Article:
The bibliography identifies the works referred to in Heineccius’s text and in Turnbull’s notes and additions, including editions used in the present editors’ annotations. It also lists any other sources that were originally published before 1800 and are referred to in the new introduction.
[31 ] See Pufendorf, Of the Law of Nature, VIII.I.I.
[32 ] “Civill, and Naturall Law are not different kinds, but different parts of Law; whereof one part being written, is called Civill, the other unwritten, Naturall” (Thomas Hobbes, Leviathan, chap. 26).
[33 ] Perhaps a reference to Cicero’s statement in De legibus that “the well-being of the people should be the supreme law” (“salus populi suprema lex esto”); see Cicero, De legibus, III, iii, 8, in De re publica; De legibus.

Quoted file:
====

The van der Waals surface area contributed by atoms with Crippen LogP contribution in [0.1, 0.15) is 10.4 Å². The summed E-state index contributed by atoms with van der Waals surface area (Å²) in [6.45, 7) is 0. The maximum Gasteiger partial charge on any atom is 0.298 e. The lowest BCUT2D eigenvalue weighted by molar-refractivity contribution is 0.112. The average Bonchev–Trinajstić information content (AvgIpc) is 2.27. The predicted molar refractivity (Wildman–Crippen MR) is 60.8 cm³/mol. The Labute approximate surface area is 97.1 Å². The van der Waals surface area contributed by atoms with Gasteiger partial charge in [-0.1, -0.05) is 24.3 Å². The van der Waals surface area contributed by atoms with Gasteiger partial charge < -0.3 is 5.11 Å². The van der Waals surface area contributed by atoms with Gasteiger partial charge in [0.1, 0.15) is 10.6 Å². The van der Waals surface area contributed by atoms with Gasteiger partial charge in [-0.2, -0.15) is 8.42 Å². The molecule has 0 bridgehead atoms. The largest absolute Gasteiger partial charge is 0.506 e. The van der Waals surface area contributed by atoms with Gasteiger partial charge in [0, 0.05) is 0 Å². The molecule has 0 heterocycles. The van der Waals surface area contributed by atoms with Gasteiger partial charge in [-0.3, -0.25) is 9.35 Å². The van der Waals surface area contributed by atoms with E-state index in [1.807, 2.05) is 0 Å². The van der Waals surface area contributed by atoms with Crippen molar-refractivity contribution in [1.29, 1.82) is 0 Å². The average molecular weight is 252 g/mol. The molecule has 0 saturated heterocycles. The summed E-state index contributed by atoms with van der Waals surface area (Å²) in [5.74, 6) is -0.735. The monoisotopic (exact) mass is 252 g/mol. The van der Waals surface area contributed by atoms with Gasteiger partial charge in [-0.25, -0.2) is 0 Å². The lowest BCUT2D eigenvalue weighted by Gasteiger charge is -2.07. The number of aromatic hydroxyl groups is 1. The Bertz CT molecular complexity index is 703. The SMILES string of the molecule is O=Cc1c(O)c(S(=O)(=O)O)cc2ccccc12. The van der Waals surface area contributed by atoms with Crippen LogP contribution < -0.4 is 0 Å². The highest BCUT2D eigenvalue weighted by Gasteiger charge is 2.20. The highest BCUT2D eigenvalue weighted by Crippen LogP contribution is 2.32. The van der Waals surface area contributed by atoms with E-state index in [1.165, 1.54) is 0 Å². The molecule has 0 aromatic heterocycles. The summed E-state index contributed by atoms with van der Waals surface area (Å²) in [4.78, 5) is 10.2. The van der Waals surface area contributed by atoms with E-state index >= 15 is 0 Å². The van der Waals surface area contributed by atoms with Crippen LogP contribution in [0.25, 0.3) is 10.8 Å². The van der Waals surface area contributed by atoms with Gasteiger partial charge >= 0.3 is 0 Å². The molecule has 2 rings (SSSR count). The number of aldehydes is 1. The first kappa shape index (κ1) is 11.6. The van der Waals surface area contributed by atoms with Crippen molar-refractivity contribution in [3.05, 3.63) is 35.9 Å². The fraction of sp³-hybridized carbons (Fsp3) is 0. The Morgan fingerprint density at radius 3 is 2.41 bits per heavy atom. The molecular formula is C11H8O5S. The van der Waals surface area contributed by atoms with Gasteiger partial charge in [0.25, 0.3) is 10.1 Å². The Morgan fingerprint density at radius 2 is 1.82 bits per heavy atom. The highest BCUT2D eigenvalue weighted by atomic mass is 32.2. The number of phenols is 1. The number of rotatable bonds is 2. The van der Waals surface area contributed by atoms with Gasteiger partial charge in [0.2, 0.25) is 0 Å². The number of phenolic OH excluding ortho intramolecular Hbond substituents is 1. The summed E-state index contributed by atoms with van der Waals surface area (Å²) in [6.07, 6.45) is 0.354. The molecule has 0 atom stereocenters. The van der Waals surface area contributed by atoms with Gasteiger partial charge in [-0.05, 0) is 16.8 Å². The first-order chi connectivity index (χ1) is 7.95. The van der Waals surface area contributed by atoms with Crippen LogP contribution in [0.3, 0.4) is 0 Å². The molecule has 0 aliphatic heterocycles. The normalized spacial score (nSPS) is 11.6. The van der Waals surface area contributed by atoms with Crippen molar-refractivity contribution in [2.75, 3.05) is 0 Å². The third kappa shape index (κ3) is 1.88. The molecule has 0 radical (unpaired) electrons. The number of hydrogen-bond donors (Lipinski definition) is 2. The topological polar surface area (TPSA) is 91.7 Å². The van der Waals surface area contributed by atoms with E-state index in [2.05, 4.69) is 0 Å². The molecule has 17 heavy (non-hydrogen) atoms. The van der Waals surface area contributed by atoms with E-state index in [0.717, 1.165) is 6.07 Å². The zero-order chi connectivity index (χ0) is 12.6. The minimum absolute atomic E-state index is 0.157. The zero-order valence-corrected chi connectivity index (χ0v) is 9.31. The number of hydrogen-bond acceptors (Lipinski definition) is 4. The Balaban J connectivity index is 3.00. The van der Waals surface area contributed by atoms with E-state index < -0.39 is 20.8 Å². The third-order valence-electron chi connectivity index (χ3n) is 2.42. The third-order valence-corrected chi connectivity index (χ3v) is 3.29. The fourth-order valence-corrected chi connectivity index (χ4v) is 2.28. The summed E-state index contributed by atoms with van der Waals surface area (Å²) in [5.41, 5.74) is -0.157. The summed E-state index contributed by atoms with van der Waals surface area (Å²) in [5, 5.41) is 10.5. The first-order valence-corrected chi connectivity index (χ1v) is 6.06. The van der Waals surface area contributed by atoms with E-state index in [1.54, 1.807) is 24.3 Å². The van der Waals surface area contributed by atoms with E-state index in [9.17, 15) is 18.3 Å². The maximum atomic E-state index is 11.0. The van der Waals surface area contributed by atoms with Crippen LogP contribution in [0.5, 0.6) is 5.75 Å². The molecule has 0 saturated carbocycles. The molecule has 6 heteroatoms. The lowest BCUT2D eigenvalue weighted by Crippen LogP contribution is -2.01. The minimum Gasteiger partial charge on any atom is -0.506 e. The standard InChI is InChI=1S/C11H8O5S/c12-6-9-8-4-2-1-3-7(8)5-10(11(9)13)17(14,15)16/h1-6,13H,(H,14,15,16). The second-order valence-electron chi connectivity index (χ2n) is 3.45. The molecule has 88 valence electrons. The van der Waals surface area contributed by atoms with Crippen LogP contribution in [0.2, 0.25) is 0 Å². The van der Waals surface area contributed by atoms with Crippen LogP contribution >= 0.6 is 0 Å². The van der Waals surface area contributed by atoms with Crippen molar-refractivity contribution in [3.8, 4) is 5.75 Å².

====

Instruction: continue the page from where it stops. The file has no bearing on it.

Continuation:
[34 ] The importance of children’s education for the political community was a central theme in Plato’s Republic. See in particular the passages from 376d.
[35 ] “What use are laws, vain as they are without morals?” Horace, Odes, 3.24.35–36, in Odes and Epodes.
[36 ] Isocrates, Areopagiticus, 182–83, in Isocrates, Opera omnia, vol. II, 174–91.
[37 ] This quote is in fact from Hippodamus Thurius, Peri eudaimonias: “For virtue is the highest level and the perfection in the nature of everything. The highest level and the perfection of the eye is in the nature of the eye. The highest level and the perfection in a man is in the nature of a man.” In Gale, Opuscula mythologica, physica et ethica, 660. It is also used by Turnbull in his Principles of Moral Philosophy, vol. I, 185.